As non-profit 501 (c) 3's around the country make a mad dash for end of the year donations, it gives me some pause for thought about the whole nature of "giving."

Charity has become big business. Who to give to, when to give, and what to give has become an industry stuffed full of consultants, psychologists and public relations specialists. But in this world of tax deductibility, image burnishing and damage control, does that old saw about giving versus receiving have any contemporary relevance?  And, by extension, should "giving" always entail "receiving" some sort of acknowledgment?

Larry David took on this heady question with his usual comedic aplomb in a "Curb Your Enthusiasm" episode: The Anonymous Donor.  Larry gets into a kerfuffle after finding out from wife Cheryl, that buddy Ted Danson has made an "anonymous" donation to the same art institution that was the recipient of Larry's largesse — albeit, in his case, with acknowledgment. Going ballistic after seeing references to these donations on opposite walls, he’s made to suffer further with Cheryl's off-handed response: "he doesn’t need the whole world to know that he donated all that money."

Maimonides, the esteemed Jewish philosopher of the middle-ages, thought well and long about the nature of philanthropic giving; establishing a "golden ladder of charity."  Lowest on the rung was giving of the "hand, not the heart." In other words: a forced giving with some expectation of a return (think acknowledgement). The top of the ladder was reserved for those whose giving is anonymous and selfless, purely aimed at improving the lot of the recipient.

No one can argue with the beneficial nature of philanthropy. Obviously, green is green no matter what the motive of the donor, so, I'll admit, this is more of a philosophical musing. But I have to say that I did a double-take this fall when reading that the New York Police & Fire Widow's Benefit Fund would hold a gala, hosted by NBC's Brian Williams, honoring Goldman Sachs Chairman and CEO, Lloyd C. Blankfein.

Coming as it did, in mid-October, I couldn't fail to dwell on the significance of the potential positive press for Goldman at a time when Occupy Wall Street’s efforts were in full swing. Now nobody can take Blankfein to task for his firm's donation of big bucks to a good cause, but I couldn't shake the vision that kept popping up in my brain; a historical parallel of sorts. There was New York’s iconic Boss Tweed, Tammany Hall's 19th century political boss, out and about in immigrant neighborhoods — in the dead of winter — handing out much needed pots of coal.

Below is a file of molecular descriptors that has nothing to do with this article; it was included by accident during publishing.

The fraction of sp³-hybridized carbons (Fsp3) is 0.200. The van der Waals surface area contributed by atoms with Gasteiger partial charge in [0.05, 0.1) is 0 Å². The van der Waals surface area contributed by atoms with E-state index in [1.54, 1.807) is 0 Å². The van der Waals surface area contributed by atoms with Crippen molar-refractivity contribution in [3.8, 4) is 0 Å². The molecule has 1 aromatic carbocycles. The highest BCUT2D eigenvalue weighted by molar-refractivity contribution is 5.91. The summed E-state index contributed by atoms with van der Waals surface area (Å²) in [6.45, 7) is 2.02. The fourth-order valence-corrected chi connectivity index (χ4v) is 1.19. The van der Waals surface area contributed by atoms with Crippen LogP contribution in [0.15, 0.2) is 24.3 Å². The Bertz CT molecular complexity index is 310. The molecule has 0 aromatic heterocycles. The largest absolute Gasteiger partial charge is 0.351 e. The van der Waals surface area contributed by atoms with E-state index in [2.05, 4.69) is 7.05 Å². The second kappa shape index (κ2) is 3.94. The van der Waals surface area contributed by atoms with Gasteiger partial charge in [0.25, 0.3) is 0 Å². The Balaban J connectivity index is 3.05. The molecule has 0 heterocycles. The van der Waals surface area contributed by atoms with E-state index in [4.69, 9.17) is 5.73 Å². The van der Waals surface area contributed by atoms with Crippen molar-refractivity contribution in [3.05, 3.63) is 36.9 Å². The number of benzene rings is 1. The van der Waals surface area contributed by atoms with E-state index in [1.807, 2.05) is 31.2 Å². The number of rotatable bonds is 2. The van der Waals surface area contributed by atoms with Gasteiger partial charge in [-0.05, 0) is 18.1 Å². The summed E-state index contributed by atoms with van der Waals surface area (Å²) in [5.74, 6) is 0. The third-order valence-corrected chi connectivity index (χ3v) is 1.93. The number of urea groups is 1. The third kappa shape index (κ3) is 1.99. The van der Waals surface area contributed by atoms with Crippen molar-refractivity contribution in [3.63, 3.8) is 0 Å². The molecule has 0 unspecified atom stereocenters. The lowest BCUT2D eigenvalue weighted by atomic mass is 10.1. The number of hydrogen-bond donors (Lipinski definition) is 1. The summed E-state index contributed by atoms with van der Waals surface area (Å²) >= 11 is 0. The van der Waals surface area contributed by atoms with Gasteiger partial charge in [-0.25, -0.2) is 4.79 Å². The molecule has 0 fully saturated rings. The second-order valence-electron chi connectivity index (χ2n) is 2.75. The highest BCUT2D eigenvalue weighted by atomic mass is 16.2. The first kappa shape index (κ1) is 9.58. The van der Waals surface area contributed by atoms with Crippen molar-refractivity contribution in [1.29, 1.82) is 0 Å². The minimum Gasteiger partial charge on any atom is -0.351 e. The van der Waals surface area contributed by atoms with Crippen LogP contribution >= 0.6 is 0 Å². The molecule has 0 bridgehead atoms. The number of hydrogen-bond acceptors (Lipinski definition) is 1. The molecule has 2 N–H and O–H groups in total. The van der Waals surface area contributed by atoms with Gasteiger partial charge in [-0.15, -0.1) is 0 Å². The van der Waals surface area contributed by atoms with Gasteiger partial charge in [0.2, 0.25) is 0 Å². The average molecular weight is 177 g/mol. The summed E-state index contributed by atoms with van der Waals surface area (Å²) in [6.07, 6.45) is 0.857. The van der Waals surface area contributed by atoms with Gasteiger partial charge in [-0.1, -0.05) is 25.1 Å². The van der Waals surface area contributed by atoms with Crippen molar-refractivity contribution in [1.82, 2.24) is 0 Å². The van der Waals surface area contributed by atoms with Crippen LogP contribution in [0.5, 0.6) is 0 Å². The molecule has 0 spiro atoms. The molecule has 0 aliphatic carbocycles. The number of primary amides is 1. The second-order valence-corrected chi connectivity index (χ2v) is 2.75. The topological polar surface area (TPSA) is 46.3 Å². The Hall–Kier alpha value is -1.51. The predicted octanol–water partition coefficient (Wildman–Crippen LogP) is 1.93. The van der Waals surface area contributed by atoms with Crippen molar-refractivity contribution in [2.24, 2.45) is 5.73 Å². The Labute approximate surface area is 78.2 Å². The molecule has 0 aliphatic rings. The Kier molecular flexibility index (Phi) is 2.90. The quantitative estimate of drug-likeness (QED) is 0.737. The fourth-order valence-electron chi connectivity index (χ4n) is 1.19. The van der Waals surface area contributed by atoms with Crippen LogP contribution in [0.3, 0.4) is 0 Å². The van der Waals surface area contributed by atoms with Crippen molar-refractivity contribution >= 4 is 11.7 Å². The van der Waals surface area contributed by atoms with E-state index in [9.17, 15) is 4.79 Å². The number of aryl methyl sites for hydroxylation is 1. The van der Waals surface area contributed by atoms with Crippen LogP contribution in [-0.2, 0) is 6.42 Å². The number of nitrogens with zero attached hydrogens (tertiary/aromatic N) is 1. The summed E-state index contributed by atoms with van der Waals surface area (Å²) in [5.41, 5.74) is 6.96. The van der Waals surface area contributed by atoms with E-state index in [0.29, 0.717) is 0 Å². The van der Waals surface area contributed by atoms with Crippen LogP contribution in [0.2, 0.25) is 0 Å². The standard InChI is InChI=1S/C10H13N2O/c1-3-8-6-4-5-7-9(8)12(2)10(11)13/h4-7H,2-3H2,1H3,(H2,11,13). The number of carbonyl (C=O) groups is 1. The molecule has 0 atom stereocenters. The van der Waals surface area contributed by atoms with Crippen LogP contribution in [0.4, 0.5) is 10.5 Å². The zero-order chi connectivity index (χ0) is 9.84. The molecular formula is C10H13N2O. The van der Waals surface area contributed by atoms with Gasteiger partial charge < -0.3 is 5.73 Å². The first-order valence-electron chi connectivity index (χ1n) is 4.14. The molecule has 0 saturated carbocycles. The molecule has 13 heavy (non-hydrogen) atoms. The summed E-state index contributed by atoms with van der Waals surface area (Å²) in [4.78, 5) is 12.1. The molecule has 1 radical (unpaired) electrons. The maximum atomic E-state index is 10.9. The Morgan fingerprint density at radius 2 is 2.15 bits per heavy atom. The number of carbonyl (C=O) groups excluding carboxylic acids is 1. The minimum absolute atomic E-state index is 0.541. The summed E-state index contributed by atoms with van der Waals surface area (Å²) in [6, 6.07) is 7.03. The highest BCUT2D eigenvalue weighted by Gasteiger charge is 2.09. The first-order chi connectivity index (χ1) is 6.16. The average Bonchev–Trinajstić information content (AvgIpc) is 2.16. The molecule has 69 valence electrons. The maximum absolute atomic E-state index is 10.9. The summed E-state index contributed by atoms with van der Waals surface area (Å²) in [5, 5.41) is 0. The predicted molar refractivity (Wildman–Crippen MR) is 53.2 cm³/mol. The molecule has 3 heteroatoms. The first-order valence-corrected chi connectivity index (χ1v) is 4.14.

Whether you use charity to foster good will or to buy votes (the former, quite acceptable, the latter, illegal), those karmically/philosophically inclined may want to dwell on the strange case of New Jersey Irish American billionaire, Charles F. Feeney. I guess he'd rank high in the estimation of Maimonides by successfully giving away most of his fortune, anonymously. In fact, so anonymously, that several business magazines continued to estimate his net worth in the billions long after he had donated 600 million to a variety of medical institutions and parked the rest in two philanthropic foundations.

His story only came to light in 1997 after his company — consisting of duty free stores around the world — was sold to Moet, and the press got wind of his charitable pursuits. When asked why he had done all this, his reply: "I simply decided I had enough money…It doesn't drive my life." Even a recent gift to his alma mater, Cornell, in the amount of $350 million, was first reported as coming from an unnamed donor. Finally, after Cornell was peppered with questions about who'd give this sort of money the foundation felt compelled to release his name. That done, I guess he'll fade back into the philanthropic woodwork.

So, is he a better man, then let's say, Lloyd Blankfein? That, relatively speaking, is a good question.

Joel Sucher, a filmmaker with Pacific Street Films in Hastings-on-Hudson, N.Y. is working on "Foreclosure Diaries," a documentary about the financial crisis.